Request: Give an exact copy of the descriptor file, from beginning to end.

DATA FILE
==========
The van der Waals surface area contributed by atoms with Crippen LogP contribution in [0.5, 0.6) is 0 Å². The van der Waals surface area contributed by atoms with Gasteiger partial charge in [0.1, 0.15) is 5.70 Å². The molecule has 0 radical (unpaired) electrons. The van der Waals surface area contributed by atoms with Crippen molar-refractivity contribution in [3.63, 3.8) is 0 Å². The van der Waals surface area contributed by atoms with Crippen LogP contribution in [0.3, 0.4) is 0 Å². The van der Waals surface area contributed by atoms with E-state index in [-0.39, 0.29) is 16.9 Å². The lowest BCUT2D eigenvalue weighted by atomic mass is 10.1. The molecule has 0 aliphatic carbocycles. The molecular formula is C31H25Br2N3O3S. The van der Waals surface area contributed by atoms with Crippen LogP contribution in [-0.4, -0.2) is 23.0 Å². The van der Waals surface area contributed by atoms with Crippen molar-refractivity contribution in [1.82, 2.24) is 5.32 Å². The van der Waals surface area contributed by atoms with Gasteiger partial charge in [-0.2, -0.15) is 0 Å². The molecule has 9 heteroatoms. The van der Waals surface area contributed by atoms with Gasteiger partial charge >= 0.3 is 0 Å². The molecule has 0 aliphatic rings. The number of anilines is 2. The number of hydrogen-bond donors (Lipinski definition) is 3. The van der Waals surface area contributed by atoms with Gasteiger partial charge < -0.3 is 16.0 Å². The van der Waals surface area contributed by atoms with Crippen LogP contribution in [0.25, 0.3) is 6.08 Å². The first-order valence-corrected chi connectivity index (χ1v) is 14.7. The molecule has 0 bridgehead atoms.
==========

The van der Waals surface area contributed by atoms with Crippen LogP contribution in [0.5, 0.6) is 0 Å². The van der Waals surface area contributed by atoms with Gasteiger partial charge in [0.1, 0.15) is 5.70 Å². The molecule has 0 radical (unpaired) electrons. The van der Waals surface area contributed by atoms with Crippen molar-refractivity contribution in [3.63, 3.8) is 0 Å². The van der Waals surface area contributed by atoms with Crippen LogP contribution in [0.3, 0.4) is 0 Å². The van der Waals surface area contributed by atoms with E-state index in [-0.39, 0.29) is 16.9 Å². The lowest BCUT2D eigenvalue weighted by atomic mass is 10.1. The molecule has 0 aliphatic carbocycles. The molecular formula is C31H25Br2N3O3S. The van der Waals surface area contributed by atoms with Crippen LogP contribution in [-0.4, -0.2) is 23.0 Å². The van der Waals surface area contributed by atoms with Crippen molar-refractivity contribution in [1.82, 2.24) is 5.32 Å². The van der Waals surface area contributed by atoms with Gasteiger partial charge in [-0.2, -0.15) is 0 Å². The molecule has 9 heteroatoms. The van der Waals surface area contributed by atoms with Gasteiger partial charge >= 0.3 is 0 Å². The molecule has 0 aliphatic rings. The number of anilines is 2. The number of hydrogen-bond donors (Lipinski definition) is 3. The van der Waals surface area contributed by atoms with Gasteiger partial charge < -0.3 is 16.0 Å². The van der Waals surface area contributed by atoms with Crippen LogP contribution in [0.25, 0.3) is 6.08 Å². The first-order valence-corrected chi connectivity index (χ1v) is 14.7. The molecule has 0 bridgehead atoms.